This natural cactus fencing can be found all over Bonaire. Like many other things, it could be considered prickly or beautiful.
It all depends on how you look at it.
In January of 2020, I had a conversation with my friend Mimi Troung, who happens to be an amazing astrologer. Years before that conversation, she had done my astrology birth chart - when we didn’t know each other.
From the chart, she described the years in my life when giant change had occurred. She was able to tell me if the changes were financial, had to do with my home, or if they revolved around family or relationships.
During our conversation in January 2020, she told me my next few years would be “full of massive change.”
“Noooo!" I howled as my shoulders scrunched up, my fists clenched, and my chest tightened. “Suzanne, change doesn’t have to be bad. Change can be good,” she said.
In that moment, I did not want to deal with more change. I just wanted to find a nice, small, safe, healthy, affordable place where I could continue healing and live quietly.
HA! Hilarious, right?
Then Covid came, and after a few months of feeling trapped in my apartment with The Terrible Man Upstairs, I left LA and hid out in the Green Mountains of Vermont through the first part of the pandemic. When the snow started to melt and it was time for me to go back to LA and live in the apartment underneath The Terrible Man Upstairs, the Better Plan was born.
Now it’s time for more change. And that has me thinking a lot about how we deal with change.
Most people don’t like change because the impact is unknown. We like to know what’s going to happen. We like to plan. We like to know how we’re going to feel about something.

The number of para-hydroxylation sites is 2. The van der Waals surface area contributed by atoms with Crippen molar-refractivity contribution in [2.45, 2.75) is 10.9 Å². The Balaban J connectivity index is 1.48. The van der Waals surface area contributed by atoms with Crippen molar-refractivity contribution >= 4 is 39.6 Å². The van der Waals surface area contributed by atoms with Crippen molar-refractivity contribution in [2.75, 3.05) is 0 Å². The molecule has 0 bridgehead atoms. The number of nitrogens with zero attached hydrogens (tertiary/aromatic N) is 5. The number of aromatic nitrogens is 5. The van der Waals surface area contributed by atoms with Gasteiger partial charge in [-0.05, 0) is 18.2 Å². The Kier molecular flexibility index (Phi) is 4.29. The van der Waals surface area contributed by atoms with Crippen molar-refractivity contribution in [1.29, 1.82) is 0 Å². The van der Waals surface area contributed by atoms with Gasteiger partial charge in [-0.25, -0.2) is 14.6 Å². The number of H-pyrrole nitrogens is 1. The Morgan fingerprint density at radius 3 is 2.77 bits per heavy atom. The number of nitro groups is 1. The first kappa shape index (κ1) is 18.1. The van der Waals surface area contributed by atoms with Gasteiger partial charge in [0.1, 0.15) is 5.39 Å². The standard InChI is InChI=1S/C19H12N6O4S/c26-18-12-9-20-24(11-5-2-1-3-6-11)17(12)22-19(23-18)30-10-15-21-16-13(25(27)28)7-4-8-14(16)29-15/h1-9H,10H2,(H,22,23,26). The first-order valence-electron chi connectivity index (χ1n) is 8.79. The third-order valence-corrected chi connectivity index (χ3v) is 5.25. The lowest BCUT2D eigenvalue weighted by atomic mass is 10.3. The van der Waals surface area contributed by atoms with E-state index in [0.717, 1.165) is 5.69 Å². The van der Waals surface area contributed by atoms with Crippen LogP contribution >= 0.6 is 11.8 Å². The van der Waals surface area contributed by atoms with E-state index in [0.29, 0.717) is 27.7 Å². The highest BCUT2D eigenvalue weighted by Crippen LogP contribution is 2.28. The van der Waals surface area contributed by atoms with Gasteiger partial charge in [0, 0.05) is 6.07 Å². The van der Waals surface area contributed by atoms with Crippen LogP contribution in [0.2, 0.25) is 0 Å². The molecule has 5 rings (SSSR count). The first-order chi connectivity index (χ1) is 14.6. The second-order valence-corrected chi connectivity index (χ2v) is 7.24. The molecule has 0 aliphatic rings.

We like what we know. Knowing what we know makes us feel comfortable. Most change makes us feel uncomfortable.
Maybe that’s because assume we tend to associate all change with big scary changes like losing a job, a loved one’s death, or an accident.
What if instead, we associated change with good things like completing a novel, falling in love, or moving into a new home?
What if instead of assuming change will be prickly, we focus on associating change with opportunity and have faith that change can be a beautiful thing?
What if when change heads our way, we sit quietly, take some deep breaths, and ask ourselves, what has this change come to teach me? Does it have to be prickly? In what ways could it beautiful? And how can I use this change as an opportunity to grow?
Focusing on how change could be beautiful takes practice. Lots and lots of practice. But with every change and lots of practice, I've found that staying in the flow gets easier.
My plan is to keep on practicing. And by now you know, I will let you know how it goes.
How do you move through change?